Speleothems in Gneissic Caves of Sri Lanka

Weliange W.S1 & Pathmakumara Jayasingha2

Speleothems are mineral deposits found in caves and karsts, which are classified and named, based on the type of formation, mineral constituents and morphology. Limestone caves are famous since its speleothems are made up of various carbonate compounds. Most of the caves of Sri Lanka have been formed in high grade silicate rocks commonly known as Gneisses. Chemical weathering of silicate rocks are different. Therefore speleothems in gneissic caves are unique. Under the auspicious of the Post Graduate Institute of Archaeology, about 10 gneissic caves located in Rathnapura, Kuruwita, Ruwanwella and Mahiyanganaya areas in Sri Lanka were investigated. Discovered speleothems were mainly stalactites, stalagmites, and flowstone and in addition curtains, ridges and rim pools like structures were also recorded. Comparative an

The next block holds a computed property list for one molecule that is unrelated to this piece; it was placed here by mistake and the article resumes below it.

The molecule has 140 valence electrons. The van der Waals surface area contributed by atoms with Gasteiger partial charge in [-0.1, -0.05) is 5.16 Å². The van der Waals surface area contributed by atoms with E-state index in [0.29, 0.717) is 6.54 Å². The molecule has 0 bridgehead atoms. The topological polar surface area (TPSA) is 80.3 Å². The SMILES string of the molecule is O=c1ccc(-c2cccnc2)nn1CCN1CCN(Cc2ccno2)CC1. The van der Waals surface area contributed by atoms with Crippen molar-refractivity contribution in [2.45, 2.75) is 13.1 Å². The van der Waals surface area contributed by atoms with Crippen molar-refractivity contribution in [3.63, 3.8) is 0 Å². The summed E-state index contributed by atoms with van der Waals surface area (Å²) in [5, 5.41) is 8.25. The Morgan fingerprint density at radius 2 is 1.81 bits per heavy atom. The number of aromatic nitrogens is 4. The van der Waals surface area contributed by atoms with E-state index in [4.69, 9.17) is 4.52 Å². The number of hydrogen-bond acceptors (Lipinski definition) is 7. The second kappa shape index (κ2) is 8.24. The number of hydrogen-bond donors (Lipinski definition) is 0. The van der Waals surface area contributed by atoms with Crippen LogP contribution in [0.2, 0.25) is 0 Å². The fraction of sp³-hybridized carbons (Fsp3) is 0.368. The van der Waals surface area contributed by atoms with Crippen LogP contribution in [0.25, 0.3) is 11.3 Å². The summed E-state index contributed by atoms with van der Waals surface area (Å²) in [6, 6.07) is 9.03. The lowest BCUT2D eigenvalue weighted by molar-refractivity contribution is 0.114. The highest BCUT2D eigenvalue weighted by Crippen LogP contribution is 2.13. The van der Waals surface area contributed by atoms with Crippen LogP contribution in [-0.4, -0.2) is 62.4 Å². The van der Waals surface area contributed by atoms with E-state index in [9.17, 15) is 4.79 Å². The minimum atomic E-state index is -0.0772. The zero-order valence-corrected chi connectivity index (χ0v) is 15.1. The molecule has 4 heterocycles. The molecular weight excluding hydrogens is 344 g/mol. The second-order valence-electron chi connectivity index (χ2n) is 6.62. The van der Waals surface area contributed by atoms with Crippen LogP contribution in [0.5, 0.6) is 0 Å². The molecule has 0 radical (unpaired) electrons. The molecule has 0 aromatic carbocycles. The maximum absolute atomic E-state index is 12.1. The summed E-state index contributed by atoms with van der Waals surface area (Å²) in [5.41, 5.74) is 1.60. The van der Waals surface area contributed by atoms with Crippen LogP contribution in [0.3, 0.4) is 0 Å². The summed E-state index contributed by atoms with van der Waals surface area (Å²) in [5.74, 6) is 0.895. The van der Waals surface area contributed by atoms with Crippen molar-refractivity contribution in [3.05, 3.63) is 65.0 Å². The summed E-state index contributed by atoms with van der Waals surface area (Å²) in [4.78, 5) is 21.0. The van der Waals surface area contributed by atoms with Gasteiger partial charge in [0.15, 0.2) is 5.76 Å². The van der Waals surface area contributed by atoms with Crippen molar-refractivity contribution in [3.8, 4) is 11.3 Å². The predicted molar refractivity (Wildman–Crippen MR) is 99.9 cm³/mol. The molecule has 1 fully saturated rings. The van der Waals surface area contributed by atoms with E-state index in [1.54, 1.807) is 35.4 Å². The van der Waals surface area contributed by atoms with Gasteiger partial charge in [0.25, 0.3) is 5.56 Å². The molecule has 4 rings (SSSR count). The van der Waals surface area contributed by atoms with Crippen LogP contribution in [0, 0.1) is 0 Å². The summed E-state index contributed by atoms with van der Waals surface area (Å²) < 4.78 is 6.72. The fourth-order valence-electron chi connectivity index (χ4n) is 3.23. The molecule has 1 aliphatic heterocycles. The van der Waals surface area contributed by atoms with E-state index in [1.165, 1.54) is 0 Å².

alyses showed that the caves located in wet zone are more prone to form speleothems than the dry zone caves. In the dry-zone of Mahiyanganaya, Keragoda Galge Cave (07°26′.43.53” N; 081°05’31.5”E) showed no spelothems of any kind. Most of the stalactites recorded in studied wet zone caves have similarities such as conical and bubble shapes with reddish brown to black tones. Spelothems were always found in clusters on

a crust of about 1-2cm thick. Flowstones of studied wet zone caves were white, yellowish, and black in color. Stalagmites were not

taller than 5 cm. Speleothems are collected by visitors as souvenirs therefore education and protection are important. Chemical compositions of the gneissic spelothems are not yet known and further studies are required.

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1Postgraduate Institute of Archaeology, 407, Bauddhaloka Mawatha, Colombo 7, Sri Lanka.

2Research Laboratory, Central Cultural Fund, No 11, Colombo 07, Sri Lanka